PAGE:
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Buying An Investment Property? Then Buy A Cheap One!

   By: Nick Radford

If you've decided to buy an investment property, you will really get your investment off to a flying start if you can find a cheap one. This doesn't mean you should buy any property, just because it happens to be cheap. It means looking for opportunities to acquire a good property, in your target location, that for some reason, is being offered at a cheap price when compared to similar properties.

Buying at below market price does three, great things for your investment:

  • It improves the rental yield.
  • It provides a unrealised, capital profit once you have sorted out the property.
  • It reduces your risk of losing some of your investment capital, should there be a downturn in the market.
  • In my experience, it is perfectly possible to buy cheaply, once you have a clear idea of what you're looking for. Seek out a 10-15% discount to normal market value. Opportunities for bargains like this appear all the time, but you've got to look for them. Don't just walk into your local estate agent, chequebook open, like a lamb to the slaughter, ready to buy the first property you're shown!

    I've found three main opportunities for bargains:

  • Repossessions. These are properties where the borrower has fallen so far behind with the mortgage repayments, that the lender has evicted them and taken possession of the property. The lender then sells the property on the open market, usually through a selected group of estate agents or at auction.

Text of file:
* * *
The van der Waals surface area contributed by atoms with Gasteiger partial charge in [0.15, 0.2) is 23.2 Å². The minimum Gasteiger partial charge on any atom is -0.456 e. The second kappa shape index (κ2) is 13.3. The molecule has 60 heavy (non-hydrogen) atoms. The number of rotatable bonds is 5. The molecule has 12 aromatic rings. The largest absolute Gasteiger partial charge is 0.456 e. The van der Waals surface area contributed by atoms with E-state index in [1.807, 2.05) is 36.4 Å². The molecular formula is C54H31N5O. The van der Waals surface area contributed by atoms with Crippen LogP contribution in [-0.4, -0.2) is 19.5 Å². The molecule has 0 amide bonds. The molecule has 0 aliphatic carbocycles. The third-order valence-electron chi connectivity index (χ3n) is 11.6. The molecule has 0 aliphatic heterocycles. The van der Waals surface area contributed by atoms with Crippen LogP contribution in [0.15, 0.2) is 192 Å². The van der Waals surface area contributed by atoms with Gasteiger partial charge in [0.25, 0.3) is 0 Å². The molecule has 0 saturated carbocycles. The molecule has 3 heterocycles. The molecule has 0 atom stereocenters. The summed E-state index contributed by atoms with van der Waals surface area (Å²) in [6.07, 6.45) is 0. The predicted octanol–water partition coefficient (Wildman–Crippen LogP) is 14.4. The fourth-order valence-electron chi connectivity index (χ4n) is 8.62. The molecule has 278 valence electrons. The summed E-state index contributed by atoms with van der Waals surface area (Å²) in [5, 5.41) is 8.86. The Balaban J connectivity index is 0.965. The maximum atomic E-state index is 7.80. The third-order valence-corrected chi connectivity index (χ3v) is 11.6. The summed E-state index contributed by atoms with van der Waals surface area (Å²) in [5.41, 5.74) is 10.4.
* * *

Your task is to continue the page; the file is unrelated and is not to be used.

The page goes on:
From the point of view of the investor, repossessions are particularly good properties to look for, for three reasons. Firstly, repossessions are always vacant and sometimes cosmetically damaged. As a result, they usually sell at a discount to their true worth. Secondly, the seller is a financial institution and is unlikely to be indecisive and generally mess about in the way many private vendors do. Thirdly, being vacant, helps the transaction to go through quickly.

  • Properties requiring modernisation. It is surprising how many properties have been neglected for 30 – 40 years and allowed to fall into varying states of disrepair. This sort of property usually requires much more work than repossessions, to get them back into a good state.
  • However, modernisation can be very worthwhile, providing that the price reflects the necessary work.

  • Sometimes sellers just want a quick deal. This can be for all sorts of reasons. For example, when a house is being sold as part of a divorce settlement, when the seller is moving overseas or when the sale is being handled by solicitors as part of probate proceedings.
  • Whatever the reason, rushed sales often mean lower prices and you can take advantage of this.

    Nick Radford is an experienced UK property investor. He has been successful at buying, selling, letting, managing and developing property. He has written about property investment for several years, and has been published in print, as well as on the net. He is now writing for,

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